Your body needs protein to build muscle, and that protein is made up of amino acids. Of the 20 amino acids that are used to build the thousands of different proteins in your body, nine are considered essential. This means that your body can't make them, and they must be obtained from your diet.
And of those nine essential amino acids, three are referred to as branched-chain amino acids (BCAAs). The three BCAAs are leucine, isoleucine, and valine.
So, what are the benefits of taking BCAAs? In this article, we'll discuss:
Keep reading to learn more about the benefits of taking BCAAs!
BCAAs are unique compared to other essential amino acids in that they are taken up directly by the muscles rather than being metabolized in the liver like other amino acids. Below, we'll dive into detail about some of the benefits of taking BCAAs.
Increase Muscle Growth
BCAAs can help increase muscle growth by stimulating protein synthesis. Protein synthesis is the process your body uses to build new proteins, and it's essential for muscle growth.
One study showed that people who consumed 5.6 grams of BCAAs after lifting weights had a 22% greater increase in muscle growth compared to the placebo group.
When taken alongside whey protein, which has all essential amino acids, BCAAs can further increase muscle growth.
Lessen Exercise Fatigue
It's normal to experience some fatigue when you exercise, but BCAAs can help reduce that fatigue and how quickly it happens. BCAAs can help to reduce exercise fatigue by reducing the amount of tryptophan that enters the brain. Tryptophan is an amino acid that's converted into serotonin, which can make you feel sleepy.
When you exercise, your muscles use BCAAs in your bloodstream, which causes the level of BCAAs in your blood to decrease. When this happens, the levels of tryptophan in the brain increase, leading to feelings of fatigue.
However, taking BCAAs can help prevent this by supplying the muscles with the BCAAs they need and keeping tryptophan levels in the brain low.
Decrease Muscle Soreness
It's also common to experience some muscle soreness after exercise, especially if you're just starting a new workout routine. The scientific name for this soreness is Delayed Onset Muscle Soreness (DOMS).
DOMS is caused by tiny tears in your muscle fibers that occur when you exercise. These tears are actually a good thing and are a sign that your muscles are growing. However, they can still be quite uncomfortable.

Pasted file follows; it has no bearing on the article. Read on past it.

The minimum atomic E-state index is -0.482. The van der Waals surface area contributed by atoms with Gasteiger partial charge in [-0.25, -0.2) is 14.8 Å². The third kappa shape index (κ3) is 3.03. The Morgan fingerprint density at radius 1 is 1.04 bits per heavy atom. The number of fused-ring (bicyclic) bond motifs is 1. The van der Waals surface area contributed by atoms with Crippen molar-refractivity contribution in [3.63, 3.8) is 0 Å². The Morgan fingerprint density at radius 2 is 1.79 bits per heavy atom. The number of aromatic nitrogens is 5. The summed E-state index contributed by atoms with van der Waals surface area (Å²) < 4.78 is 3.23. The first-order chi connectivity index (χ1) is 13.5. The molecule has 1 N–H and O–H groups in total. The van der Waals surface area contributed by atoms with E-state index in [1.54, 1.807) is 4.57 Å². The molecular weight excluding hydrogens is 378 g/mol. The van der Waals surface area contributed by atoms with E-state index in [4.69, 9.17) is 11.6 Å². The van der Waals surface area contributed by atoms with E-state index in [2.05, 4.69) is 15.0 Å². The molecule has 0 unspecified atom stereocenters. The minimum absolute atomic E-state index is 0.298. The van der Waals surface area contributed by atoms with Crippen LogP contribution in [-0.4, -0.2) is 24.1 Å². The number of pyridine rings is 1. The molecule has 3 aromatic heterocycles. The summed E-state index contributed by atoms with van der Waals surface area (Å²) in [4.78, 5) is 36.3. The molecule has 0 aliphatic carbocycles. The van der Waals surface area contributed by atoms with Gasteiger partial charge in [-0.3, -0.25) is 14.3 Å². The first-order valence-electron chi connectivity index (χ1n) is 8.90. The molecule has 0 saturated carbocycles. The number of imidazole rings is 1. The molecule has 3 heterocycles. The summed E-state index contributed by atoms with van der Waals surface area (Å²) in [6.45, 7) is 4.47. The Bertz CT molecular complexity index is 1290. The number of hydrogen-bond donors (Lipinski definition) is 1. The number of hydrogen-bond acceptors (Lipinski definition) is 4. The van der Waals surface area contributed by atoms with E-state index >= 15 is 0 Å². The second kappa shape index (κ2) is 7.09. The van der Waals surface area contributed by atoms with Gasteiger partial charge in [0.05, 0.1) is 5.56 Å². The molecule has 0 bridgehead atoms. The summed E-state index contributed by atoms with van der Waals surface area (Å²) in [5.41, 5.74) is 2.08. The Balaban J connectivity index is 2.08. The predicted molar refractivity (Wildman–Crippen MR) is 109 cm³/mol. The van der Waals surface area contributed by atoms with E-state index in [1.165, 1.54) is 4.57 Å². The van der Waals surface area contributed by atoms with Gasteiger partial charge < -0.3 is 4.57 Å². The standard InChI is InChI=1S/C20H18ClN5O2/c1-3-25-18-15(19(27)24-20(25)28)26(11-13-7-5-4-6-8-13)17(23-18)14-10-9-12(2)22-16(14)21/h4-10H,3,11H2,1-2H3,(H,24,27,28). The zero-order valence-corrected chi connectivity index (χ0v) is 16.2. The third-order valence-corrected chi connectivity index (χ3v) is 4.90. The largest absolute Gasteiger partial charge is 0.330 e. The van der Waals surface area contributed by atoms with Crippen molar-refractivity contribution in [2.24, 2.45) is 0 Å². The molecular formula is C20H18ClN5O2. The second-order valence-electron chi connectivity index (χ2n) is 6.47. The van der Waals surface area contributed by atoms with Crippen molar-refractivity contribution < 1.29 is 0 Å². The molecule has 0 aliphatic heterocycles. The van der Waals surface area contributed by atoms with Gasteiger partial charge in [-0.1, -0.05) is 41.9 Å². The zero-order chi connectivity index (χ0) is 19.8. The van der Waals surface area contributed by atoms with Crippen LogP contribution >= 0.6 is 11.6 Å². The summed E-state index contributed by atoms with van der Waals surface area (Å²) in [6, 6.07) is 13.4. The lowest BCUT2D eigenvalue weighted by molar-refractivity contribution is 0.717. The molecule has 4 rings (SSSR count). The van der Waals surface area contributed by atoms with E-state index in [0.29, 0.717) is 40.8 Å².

BCAAs can help decrease muscle soreness by reducing the amount of protein breakdown during exercise and decreasing creatine kinase levels -- which are markers of muscle damage.
Prevent Muscle Breakdown
It's normal for your body to break down and rebuild muscle proteins constantly. But when more protein breakdown occurs than protein synthesis, it can lead to muscle loss.
This is especially common in older adults and during periods of extended fasting or calorie restriction. However, it can also happen in younger adults who are overtraining.
BCAAs can help prevent muscle breakdown by decreasing the rate of protein breakdown and increasing the rate of protein synthesis. This helps create a positive protein balance, which is essential for muscle growth.
The timing of when you take BCAAs can impact their effectiveness. Most people will achieve the best results by taking BCAAs before or after exercise.
There isn't much difference between taking BCAAs before or after exercise in terms of muscle growth. The more important factor is that you take the BCAAs within a two hour window of exercising.
BCAAs can also be taken throughout the day to help preserve muscle mass during periods of extended fasting or calorie restriction.
Some athletes who compete in endurance sports like long-distance running or cycling may also benefit from taking BCAAs during their event. This can help to decrease fatigue and improve performance.
How many BCAAs should I take?
The recommended dose of BCAAs is 2-3 grams per day. However, some people may need to take more depending on their goals and exercise routine.
What are BCAAs side effects?
The most common side effect of taking BCAAs is an upset stomach. This is more likely to occur if you take larger doses of BCAAs or if you don't eat enough food with your BCAAs.
It's also important to note that BCAAs can interfere with some medications, so be sure to speak with your doctor before taking them.
Do I need to take BCAAs if I'm already taking protein supplements?
Protein supplements usually contain all of the BCAAs that you need. However, if you're not getting enough protein from your diet or supplements, taking additional BCAAs can be beneficial.
Can I get BCAAs from food?
Yes. Protein-rich foods like meat, poultry, fish, eggs, and dairy contain all the BCAAs you need. If you're concerned about getting enough BCAAs, you can always add them to your diet in supplement form.